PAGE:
by Yeoh Lam Keong
The strongest case for People’s Action Party (PAP) inclusive growth track record and strategy made by their best minister by far, Tharman Shanmugaratnam.
I think the figures on productivity growth are basically true and show the success of ending labour driven growth and shifting to more productivity driven growth from 2010-2020.
The most impressive is the productivity growth per man hour and real wages for the median wage worker. This seems to be the PAP’s most impressive achievement.
However this achievement, and the efforts at improving social mobility and inclusive growth touted in this video needs to be seen in context, with a number of important caveats:
1. Restructuring labour
After 20 years of excessive “go for growth “ unskilled immigrant labour led growth from 1990-2010, both productivity levels and real wages at median and 20%tile were at extremely depressed / suppressed levels.
If not for this protracted period of excessive immigration and suppression of real wage growth, productivity levels would already be much higher at levels we see in New Zezland, Australia, Canada and Europe for our working classes.
Our construction sector would have only a quarter or a third as many workers and much higher wages, with foreign workers forming probably less than 100k instead of over 300k with correspondingly less pandemic risk.
So the main success over the last 10 years has been to unwind part of this huge two decade policy error, in my humble opinion
This masks the huge amount of catch up still ahead. At the 10% tile level for eg incomes of cleaners may rise from $1000 to $1400 (after Workfare Income Supplement (WIS) Scheme support ). However the living wage or the developed country equivalent (say Germany) is $2000. The first part of the catch up is the also easiest.
Also, we are not restructuring labour intensity fast enough.
Labour force growth due to excessive immigration was 3-4% pa in 1990-2010. It came down to about 1.5% in 2010 to 2020. This is still way too high as developed country average is 0.2 to 1%. If we continue at 1.5%, we will probably hit a terminal population of 9-10 million by 2050-2060
2. Social mobility
On social policy, increases in wages due to higher WIS support is mainly in CPF which does nearly nothing for poverty. The cash portion needs to rise another $500-600 a month which has been stubbornly resisted by policy makers. Similarly, the support of $300 a month for SSS for elderly is still pathetic. It should be around $600- 800 at least ( current NZ levels ) which is both eminently fiscally affordable and also conforms to the targeted welfare position Minister Tharman is advocating, but not really practicing, sufficiently.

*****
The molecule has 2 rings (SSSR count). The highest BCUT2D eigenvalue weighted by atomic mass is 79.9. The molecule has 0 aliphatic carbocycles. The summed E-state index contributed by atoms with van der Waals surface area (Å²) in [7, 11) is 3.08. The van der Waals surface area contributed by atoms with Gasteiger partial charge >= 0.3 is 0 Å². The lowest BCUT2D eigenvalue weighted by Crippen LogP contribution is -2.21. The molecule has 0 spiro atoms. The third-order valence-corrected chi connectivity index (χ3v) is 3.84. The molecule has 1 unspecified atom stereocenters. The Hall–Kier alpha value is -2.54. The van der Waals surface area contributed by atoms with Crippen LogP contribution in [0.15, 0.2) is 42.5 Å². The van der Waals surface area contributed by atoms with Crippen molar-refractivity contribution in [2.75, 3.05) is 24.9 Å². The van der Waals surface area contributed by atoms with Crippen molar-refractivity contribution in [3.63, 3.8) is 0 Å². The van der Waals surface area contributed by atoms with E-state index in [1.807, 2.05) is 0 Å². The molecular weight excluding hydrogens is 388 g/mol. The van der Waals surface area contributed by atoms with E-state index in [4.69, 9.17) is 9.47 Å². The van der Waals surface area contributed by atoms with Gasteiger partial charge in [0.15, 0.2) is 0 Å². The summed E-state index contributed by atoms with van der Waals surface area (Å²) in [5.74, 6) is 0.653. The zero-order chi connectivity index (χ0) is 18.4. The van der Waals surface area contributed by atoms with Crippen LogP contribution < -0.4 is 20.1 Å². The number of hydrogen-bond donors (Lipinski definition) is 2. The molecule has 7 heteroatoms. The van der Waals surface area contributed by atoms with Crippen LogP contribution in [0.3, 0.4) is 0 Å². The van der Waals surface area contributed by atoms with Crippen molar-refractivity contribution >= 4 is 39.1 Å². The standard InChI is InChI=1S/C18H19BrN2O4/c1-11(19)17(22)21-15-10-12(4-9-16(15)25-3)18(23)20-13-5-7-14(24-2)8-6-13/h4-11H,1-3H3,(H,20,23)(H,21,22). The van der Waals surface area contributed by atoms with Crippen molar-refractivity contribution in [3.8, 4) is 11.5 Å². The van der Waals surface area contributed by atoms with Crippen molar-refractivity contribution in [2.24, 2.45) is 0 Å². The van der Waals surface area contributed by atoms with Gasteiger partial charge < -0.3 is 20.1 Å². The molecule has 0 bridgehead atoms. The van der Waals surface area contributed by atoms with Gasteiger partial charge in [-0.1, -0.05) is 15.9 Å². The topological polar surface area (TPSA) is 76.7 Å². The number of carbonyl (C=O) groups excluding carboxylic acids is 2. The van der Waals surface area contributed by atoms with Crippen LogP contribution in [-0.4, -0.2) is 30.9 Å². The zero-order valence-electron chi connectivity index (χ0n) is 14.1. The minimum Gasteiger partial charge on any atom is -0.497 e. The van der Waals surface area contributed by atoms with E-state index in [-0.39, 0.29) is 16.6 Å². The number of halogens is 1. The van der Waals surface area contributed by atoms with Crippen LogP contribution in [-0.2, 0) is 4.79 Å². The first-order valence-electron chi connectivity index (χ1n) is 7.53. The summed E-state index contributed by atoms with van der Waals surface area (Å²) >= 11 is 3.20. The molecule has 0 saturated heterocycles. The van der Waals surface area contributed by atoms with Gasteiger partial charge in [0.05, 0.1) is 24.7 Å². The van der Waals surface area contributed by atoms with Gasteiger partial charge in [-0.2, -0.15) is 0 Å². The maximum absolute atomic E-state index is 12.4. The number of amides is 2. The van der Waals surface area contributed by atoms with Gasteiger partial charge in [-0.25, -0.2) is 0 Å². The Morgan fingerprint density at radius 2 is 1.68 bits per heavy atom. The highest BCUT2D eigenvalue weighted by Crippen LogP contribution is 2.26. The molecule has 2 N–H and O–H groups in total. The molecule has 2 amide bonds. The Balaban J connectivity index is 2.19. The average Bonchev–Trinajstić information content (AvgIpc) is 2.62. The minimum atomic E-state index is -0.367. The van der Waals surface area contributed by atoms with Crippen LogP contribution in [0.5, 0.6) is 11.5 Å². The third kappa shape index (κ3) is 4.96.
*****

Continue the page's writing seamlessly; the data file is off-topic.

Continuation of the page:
On education policy 20 % of the pre schools in future will still be elite, expensive ( $800-2000 pm ) private pre schools where social mobility will continue to be thwarted. No abolition of PSLE which streams the privileged to better schools through tuition. No targets for smaller average class size that helps weaker pupils. No mention of the fact that PISA scores are not what employers really want in the new knowledge based economy.
3. Strawman on taxes for universal benefits
On advice to be be careful of calling for raising taxes for the rich, Tharman uses a straw man argument. Universal benefits means need to raise taxes not just for rich but also middle class. This causes more not less inequality. Therefore be careful of raising taxes on the rich and universal benefits
“But the idea is always to “try to keep taxes as low as possible on the middle class, and use government revenues to help those who need it most, which is the poor, the lower middle-income group, and to some extent, the middle-income group as a whole”, he said.
However the whole point is that this is not being adequately done. Nobody is arguing for the same level universal benefits for everything, even in healthcare (where the rich always have access to the private healthcare system) but to just do what he said he is trying to do adequately. So In the end the result becomes – both don’t raise taxes for the rich and inadequate even targeted benefits.
Perhaps Senior Minister Tharman, who I and most Singaporeans have immense respect for, might actually be able to do everything he says if he indeed were the Prime Minister most of us want him to be.
Until then, it’s nice campaign rhetoric, but I remain unconvinced.
Yeoh Lam Keong is an ex-GIC chief economist and former adjunct professor at the Lee Kuan Yew School of Public Policy